Sir Edmund Hillary has died at age 88, after a long series of adventures and having contributed much to the world in which he lived. The life of this New Zealand beekeeper and national hero has included adventure, exploration, and philanthropy, all with the intent to enjoy and improve the world in which we live. While he is credited with being the first to the summit of Mount Everest, according to Wikipedia’s biography he later disdained the single minded focus of later climbers who in one case were said to have passed a disabled climber with altitude sickness, leaving him to die as a total of 40 climbers rushed past him to the top. Celebrating the life of Sir Edmund brings to mind other adventurers of the later half of the 20th century who combined unlimited possibilities and a love of the world around them (and beyond) with strong personal values.
Sir Edmund was far from a single minded climber, though his career in beekeeping in New Zealand was designed to leave winters free for mountain climbing. He was involved in developing climbing strategy for Everest before the expedition which led him to the summit, and after that achievement he later returned to Nepal to help develop hospitals and schools. Wikipedia notes that his son Peter as well as the grandson of his predecessor who died on the mountain, George Mallory, each climbed to the summit of Mount Everest in later years, and he lost his first wife and daughter in a plane accident in Kathmandu while coming to meet him in 1975. In 2003 Peter Hillary and Jamling Tenzin Norgay, son of the Sherpa Tenzing Norgay with whom Sir Edmund first reached the summit, made an ascent of Everest to commemorate the 50th anniversary of their fathers’ achievement.
The names Sir Edmund Hillary and Neil Armstrong might not seem to go together, but in fact the two shared one of Sir Edmund’s many adventures, flying over the Arctic Ocean to the North Pole in 1985. In the end, Hillary became the first man to stand on the summit of Mount Everest, and also at the North and South Poles. News of Sir Edmund reaching the summit of Everest reached the Queen on her Coronation Day, and by the time he reached Kathmandu after the ascent, he was surprised to find that he had received a knighthood and much international attention.
Neil Armstrong and Sir Edmund had a common approach to life, both in challenging limitations and ethical concerns. After walking on the surface of the Moon, his Wikipedia biography notes that Armstrong later said that he thought they had only a 50% chance of landing on the moon. Earlier in his career, Neil Armstrong flew many different types of military aircraft and had many aviation adventures, at one point sharing a flight with famous test pilot Chuck Yeager. After his aviation and space adventures, Armstrong’s career was guided by his conscience, as he chose teaching and business activities that reflected his values and gave back what he had learned during his life, noted in his NASA biography.
Another man, rather than Sir Edmund, is generally acknowledged to be the greatest mountaineer of all time, having climbed all 14 8000 meter peaks solo without oxygen equipment, quite a feat at nearly the altitude at which jet airliners fly. Reinhold Messner, from South Tyrol in the Italian Alps, also grew up with a love of climbing as Hillary did. His climbs without supplementary oxygen “changed mountaineering forever” according to Wikipedia, but his tactics were also radically different than his predecessors, in that he carried light equipment and approached the climb without the “siege mentality” of earlier climbers, finding that disrespectful to nature. Another biography describes more colorfully Messner’s life and climbing, noting that he claims to have seen the Yeti twice.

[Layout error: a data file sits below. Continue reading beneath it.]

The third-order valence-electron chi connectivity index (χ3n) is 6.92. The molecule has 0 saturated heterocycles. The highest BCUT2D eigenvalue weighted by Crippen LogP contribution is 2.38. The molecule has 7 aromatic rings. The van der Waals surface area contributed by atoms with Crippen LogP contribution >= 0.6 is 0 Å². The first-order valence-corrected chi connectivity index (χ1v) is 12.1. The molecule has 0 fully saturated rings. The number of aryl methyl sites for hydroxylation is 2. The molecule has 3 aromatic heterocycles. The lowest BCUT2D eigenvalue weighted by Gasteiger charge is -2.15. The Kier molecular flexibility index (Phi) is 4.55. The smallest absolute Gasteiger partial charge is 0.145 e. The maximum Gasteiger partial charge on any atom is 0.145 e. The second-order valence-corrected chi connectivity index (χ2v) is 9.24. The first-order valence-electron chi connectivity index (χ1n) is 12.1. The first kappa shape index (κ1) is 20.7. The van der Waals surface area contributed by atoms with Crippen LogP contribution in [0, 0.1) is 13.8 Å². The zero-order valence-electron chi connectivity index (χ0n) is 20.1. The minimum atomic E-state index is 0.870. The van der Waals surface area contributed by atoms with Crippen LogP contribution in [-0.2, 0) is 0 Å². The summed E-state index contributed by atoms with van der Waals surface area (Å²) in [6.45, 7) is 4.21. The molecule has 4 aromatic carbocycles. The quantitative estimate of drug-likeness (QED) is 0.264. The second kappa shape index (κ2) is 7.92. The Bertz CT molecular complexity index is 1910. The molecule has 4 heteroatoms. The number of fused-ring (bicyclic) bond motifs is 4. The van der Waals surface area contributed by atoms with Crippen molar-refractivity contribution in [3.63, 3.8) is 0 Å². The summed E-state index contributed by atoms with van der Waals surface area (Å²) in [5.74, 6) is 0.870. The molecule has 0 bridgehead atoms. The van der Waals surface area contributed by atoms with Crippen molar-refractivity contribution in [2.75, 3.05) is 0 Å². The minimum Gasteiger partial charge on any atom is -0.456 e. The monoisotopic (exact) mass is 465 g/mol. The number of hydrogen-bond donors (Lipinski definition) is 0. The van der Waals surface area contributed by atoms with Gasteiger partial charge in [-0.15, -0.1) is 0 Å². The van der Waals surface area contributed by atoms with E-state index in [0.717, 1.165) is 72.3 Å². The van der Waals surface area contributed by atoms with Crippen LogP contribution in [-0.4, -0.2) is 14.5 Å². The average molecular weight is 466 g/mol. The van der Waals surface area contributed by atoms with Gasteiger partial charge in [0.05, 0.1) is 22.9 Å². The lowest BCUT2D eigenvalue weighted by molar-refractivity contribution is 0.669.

Mountain climbing is a strenuous endurance activity, and both Hillary and Messner were uniquely suited to the challenge. In 1975, however, Junko Tabei of Japan reached the summit of Mount Everest, the first woman to do so notes Wikipedia. As with Hillary in New Zealand and Messner in Italy, growing up in Japan she also developed a love of mountain climbing early in life when on a school hike, later climbing Mount Fuji and the Matterhorn in Switzerland, and founded the Ladies’ Climbing Club in 1969. Later, she was selected from hundreds of applicants for a women’s expedition sponsored by a Japanese newspaper and Nihon Television, and wound up reaching the summit of Everest. Since that time, she has been active in outdoor education and leading trips, has reached the highest peak in 55 countries according to her website, and has been recognized by the Japanese government for her education efforts.
Whether mountaineers, explorers, or general adventurers, the late Sir Edmund Hillary and others of his stature have upheld the standard that their activities are not primarily for personal fame and gratification, but to improve the world in which they live, both by their actions and the inspiration of the examples they set.
“The New Zealand Edge: Heroes: Sir Edmund Hillary”, http://www.nzedge.com/heroes/hillary.html
“home”, http://www.junko-tabei.jp/home.html (Japanese)
“Junko Tabei”, http://en.wikipedia.org/wiki/Junko_Tabei
“Edmund Hillary”, http://en.wikipedia.org/wiki/Edmund_Hillary
“George Mallory”, http://en.wikipedia.org/wiki/George_Mallory
“Tenzing Norgay”, http://en.wikipedia.org/wiki/Tenzing_Norgay
“Neil Armstrong”, http://en.wikipedia.org/wiki/Neil_Armstrong
“Reinhold Messner”, http://en.wikipedia.org/wiki/Reinhold_Messner
“Reinhold Messner Biography”, http://www.jerberyd.com/climbing/climbers/messner/
“NASA – Biography of Neil Armstrong”, http://www.nasa.gov/centers/glenn/about/bios/neilabio.html